Dash lights out restarted when removing start relay in fuse box and plug in again is this the problem
Tire Pressure Monitor Systems TPMS, that amber tire and exclamation point light that comes on in your dash advises you if you have a tire with low pressure. If it's on, check the pressure in ALL of your tires to ensure they ALL have the right pressure in them, and if not, then fill them to the proper tire pressure as listed on the placard on your drivers door or door frame. The sensors in the rims transmit an rf signal to the TPMS computer and if it senses one of the tires as having too little pressure, then the light comes on. Some vehicles have to have the system relearned if a sensor has to be replaced, and some if something as simple as having the tires rotated or adjusting the pressure require relearning.
The sensors are battery powered and have an expected life of 10 years or 100,000 miles, then they will need to be replaced with new sensors. (Unfortunately the batteries are not replaceable). They can cost upwards of $150.00+ per sensor, and with installation onto the rims and retraining to your cars computer, may very well exceed $200.00/tire, depending on the initial cost per sensor of course. Also, there is no way to determine if one is bad without having a TPMS relearn tool handy. They can run upwards of $1000.00+. So basically, this isn't a job that just anyone can attempt by themselves, and will require a trained individual with the proper tools to attempt.
But I would first off suggest if you haven't checked your tire pressures, check them and adjust to the proper inflation pressures. It's fine to go a couple pounds above the manufacturers recommended pressure, just in case you have a very touchy sensor that goes off if the tire pressure goes a little as 1/2 pound low. Also, if a tire is low for an extended amount of time, the sensor may go into what's called "Sleep Mode" where it will actually turn itself off until the pressure issue is resolved. Incidentally, the light on your dash will still be on. To turn the sensor back on may require driving the vehicle at a minimum of 20 mph for at least 20 minutes.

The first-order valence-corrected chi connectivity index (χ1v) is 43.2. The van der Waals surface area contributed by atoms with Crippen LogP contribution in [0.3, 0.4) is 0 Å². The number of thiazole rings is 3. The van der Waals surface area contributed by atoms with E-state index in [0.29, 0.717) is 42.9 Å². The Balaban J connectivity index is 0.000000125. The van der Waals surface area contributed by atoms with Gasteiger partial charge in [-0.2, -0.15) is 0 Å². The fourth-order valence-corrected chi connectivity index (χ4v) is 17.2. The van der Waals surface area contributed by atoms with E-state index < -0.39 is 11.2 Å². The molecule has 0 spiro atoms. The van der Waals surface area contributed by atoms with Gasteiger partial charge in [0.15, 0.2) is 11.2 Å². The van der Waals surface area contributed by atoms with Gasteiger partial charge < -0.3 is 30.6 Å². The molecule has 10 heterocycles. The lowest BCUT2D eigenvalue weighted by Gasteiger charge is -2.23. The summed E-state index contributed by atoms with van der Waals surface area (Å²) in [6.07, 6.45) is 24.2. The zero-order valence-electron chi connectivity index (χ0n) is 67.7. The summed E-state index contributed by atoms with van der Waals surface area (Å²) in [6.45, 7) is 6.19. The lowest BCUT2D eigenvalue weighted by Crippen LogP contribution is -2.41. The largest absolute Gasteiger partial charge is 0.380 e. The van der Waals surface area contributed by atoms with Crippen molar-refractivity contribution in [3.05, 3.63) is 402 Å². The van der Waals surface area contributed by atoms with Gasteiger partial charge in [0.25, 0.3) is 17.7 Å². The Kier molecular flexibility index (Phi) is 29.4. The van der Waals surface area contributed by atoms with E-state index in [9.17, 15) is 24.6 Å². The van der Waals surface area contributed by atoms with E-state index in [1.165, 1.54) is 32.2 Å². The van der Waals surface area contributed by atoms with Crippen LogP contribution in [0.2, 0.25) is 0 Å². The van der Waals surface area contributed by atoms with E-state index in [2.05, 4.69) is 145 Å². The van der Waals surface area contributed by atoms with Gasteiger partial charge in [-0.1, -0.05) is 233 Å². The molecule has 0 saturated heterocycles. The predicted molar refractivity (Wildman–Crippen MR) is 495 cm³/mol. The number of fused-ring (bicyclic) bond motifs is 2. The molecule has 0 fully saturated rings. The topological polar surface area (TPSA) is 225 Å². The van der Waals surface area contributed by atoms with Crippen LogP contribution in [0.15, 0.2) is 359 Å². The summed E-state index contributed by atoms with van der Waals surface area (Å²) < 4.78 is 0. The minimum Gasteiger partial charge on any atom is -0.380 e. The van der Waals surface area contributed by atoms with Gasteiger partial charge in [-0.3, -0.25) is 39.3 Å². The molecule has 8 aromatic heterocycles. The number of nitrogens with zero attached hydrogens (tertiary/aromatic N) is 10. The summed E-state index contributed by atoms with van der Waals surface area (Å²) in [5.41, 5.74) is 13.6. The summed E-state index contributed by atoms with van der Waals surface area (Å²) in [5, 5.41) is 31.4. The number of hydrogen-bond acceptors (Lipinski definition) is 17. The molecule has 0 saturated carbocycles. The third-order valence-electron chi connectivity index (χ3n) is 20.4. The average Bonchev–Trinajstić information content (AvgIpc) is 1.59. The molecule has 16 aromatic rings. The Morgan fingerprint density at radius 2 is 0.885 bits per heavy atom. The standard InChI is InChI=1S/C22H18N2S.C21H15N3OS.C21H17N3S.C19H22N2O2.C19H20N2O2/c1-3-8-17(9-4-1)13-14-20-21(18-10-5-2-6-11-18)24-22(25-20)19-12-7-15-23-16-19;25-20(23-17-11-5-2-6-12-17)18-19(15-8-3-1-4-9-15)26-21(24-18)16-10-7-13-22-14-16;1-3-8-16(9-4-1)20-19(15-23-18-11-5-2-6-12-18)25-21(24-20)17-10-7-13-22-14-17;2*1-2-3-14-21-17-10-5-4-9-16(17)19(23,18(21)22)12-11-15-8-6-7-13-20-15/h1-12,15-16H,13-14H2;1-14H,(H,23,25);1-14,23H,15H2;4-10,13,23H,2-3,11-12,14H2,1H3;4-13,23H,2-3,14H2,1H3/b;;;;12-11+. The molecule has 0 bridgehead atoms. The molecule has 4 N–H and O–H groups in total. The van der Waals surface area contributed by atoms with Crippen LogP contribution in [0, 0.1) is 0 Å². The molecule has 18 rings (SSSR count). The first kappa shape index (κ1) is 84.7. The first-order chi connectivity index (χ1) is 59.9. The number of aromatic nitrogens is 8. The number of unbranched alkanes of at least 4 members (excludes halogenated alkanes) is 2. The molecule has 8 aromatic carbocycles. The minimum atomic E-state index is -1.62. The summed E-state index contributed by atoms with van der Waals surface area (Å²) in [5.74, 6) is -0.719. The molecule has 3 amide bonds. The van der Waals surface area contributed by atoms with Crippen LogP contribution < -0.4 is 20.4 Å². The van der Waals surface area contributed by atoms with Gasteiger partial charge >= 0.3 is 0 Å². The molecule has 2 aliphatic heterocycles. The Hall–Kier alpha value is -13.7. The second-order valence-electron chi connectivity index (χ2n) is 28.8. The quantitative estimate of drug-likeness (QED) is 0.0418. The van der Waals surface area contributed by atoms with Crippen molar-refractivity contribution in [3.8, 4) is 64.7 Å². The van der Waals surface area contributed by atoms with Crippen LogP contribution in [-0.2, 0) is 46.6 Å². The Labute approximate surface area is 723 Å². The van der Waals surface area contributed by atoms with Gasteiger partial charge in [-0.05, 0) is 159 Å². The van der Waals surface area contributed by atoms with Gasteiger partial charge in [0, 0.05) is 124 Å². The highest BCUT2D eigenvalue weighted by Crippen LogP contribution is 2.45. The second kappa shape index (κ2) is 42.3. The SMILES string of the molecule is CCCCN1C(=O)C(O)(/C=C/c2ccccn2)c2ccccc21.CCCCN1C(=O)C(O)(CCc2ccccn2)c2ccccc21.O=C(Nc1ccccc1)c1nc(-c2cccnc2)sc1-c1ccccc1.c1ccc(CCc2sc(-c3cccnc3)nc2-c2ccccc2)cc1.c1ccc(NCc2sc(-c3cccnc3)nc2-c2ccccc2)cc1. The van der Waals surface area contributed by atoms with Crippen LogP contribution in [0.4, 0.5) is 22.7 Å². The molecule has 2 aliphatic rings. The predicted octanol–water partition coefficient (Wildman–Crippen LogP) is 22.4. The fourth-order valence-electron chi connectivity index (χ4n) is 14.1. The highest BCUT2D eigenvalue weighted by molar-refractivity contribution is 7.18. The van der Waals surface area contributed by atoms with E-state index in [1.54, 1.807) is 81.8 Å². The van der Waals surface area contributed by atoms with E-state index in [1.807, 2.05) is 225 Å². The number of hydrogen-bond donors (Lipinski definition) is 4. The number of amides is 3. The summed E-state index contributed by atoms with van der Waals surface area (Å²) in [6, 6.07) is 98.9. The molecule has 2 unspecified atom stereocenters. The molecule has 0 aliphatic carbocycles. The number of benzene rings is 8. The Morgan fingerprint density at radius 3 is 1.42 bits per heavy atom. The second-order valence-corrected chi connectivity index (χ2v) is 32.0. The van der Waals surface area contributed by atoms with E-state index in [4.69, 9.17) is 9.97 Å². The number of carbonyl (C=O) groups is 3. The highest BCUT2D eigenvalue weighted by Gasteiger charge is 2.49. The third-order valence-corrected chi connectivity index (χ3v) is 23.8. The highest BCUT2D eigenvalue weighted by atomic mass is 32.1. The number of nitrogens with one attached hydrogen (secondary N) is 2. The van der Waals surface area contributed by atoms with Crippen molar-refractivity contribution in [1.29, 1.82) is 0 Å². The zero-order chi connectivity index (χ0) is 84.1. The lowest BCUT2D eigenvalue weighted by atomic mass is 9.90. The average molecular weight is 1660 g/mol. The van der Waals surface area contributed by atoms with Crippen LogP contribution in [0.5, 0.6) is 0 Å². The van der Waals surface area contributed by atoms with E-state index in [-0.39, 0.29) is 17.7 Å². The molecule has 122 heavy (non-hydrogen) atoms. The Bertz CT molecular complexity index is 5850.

If adjusting the tire pressure and driving the vehicle does not turn the light off, then you will most likely have to have the system serviced and new sensors installed, or at least have the sensors relearned to the computer. Also, even brand new sensors may go bad sooner than 10 years or 100,000 miles depending on how old they are when they are installed in your vehicles rims. If some older stock sensors were installed in the rims, then life expectancy may vary.
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